Without decisive action, the incoming health secretary risks sleepwalking towards an ever-worsening healthcare crisis, suggests Santosh Sahu, founder & CEO of Charac

Although it has only been two months since his previous tenure as health secretary, Steve Barclay inherits a daunting in-tray.

The challenges facing the NHS have only grown under his predecessor’s watch. NHS waiting times earlier this month reached record levels, reaching 7 million for the first time in its history.[1]

Alongside this, Rishi Sunak’s government inherits the daunting task of plugging a £60 billion hole in the public finances caused by economic instability. The chancellor has already indicated that this money will come from further departmental efficiencies and has not ruled out cuts to the NHS budget.

This perfect storm poses a serious threat to the long-term stability of the UK’s health ecosystem, and the health secretary must take decisive action if it is to continue to deliver on its founding constitution.

During his last tenure in office, the health secretary indicated his desire to develop a ‘Pharmacy First’ model which would ease the pressure on hospitals and free up vital resources. As he returns to office, the health secretary must ensure that this is at the forefront of his plans to reform the NHS.

Backing community pharmacies

However, implementing a Pharmacy First model within the healthcare system relies upon providing community pharmacies with the right tools they need to effectively deliver a full range of services to their local communities.

Many community pharmacies are facing a recruitment crisis, with a recent study revealing that over 90% of pharmacies are experiencing staff shortages.[2] At a time where community pharmacies are witnessing record dispensing levels, these critical cornerstones on the high street will in turn struggle to keep up with growing demands.[3]

In a world where consumers increasingly expect to be able to gain access to good and services online, community pharmacies need to catch up and join the digital revolution. Through helping community pharmacies gain access to time-saving digital platforms, pharmacists will be able free up the time and manpower that might otherwise prevent them from delivering other important services to their local communities. Disruptive start-ups such as Charac play a critical role in shaping the future of the industry. Charac’s app enables pharmacies to manage prescriptions and book consultations from a laptop, tablet or mobile, saving valuable time while broadening the services the pharmacies typically offer.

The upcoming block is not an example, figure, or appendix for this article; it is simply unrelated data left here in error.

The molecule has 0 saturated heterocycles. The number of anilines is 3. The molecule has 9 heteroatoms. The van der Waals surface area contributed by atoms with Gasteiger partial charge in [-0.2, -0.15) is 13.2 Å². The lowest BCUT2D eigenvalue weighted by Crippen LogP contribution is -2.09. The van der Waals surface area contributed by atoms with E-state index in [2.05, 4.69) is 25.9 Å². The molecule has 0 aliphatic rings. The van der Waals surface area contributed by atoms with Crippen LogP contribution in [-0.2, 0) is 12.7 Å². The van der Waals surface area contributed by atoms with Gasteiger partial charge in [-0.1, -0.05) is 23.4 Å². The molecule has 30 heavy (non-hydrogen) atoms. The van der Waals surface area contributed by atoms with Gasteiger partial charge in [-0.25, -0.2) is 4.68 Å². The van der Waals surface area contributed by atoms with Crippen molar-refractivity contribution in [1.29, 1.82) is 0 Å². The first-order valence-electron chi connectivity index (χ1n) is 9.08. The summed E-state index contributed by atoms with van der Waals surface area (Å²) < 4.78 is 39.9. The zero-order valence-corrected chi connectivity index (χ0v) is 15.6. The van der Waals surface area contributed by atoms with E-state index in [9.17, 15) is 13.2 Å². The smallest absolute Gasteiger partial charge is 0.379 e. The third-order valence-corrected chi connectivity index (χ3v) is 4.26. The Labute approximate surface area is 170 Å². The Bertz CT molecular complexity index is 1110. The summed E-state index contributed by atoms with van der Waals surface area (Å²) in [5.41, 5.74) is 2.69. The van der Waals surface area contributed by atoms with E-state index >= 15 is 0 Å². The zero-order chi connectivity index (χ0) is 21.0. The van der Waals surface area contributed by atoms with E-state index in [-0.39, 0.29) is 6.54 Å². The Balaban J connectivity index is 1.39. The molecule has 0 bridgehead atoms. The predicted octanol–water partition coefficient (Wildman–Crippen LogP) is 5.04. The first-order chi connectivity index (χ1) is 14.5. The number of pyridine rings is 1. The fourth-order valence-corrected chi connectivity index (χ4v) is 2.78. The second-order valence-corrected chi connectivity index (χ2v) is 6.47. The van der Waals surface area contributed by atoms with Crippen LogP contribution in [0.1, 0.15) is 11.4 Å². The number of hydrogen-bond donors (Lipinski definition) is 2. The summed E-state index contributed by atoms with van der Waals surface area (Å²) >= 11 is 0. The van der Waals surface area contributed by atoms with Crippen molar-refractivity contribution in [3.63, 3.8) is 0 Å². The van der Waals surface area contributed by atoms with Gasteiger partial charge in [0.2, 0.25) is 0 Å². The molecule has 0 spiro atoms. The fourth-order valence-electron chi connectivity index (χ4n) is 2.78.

Raising awareness

Vital to the success of a pharmacy first approach will be raising awareness around the services that community pharmacies can offer. There are over 35 medical conditions that no longer require a prescription from a GP, and under new NHS pilot scheme, pharmacists will be able to refer patients directly to cancer specialists if they spot any ‘red flag’ symptoms.

However, communities are still unaware of the services which community pharmacies provide. In a recent survey, only 5.8% were aware that blood pressure checks could be performed at their local community pharmacy.[4]

To truly realise the potential of community pharmacies, the health secretary needs to ensure that any renewed pharmacy first approach is accompanied by a concentrated effort to raise awareness around the key services pharmacists can offer on both a national and local level.

Tacking health inequality

Empowering community pharmacies to help deliver a pharmacy first approach will also be a key first step in addressing the vital issue of health inequality in the UK. Between 2015 and 2022, over 40% of permanent community pharmacy closures took place in 20% of the most deprived areas of England.[5]

Denied access to community pharmacies, as the increasing impact of the cost-of-living crisis is felt by communities in these areas, means the most vulnerable within our society risk falling through the cracks of our healthcare system.

Without decisive action, the incoming health secretary risks sleepwalking towards an ever-worsening healthcare crisis which threatens the ‘levelling up’ agenda on which his party was elected in 2019. However, through creating an enhanced role for pharmacists, the health secretary can create a more sustainable healthcare ecosystem capable of delivering on the NHS’s founding principles.



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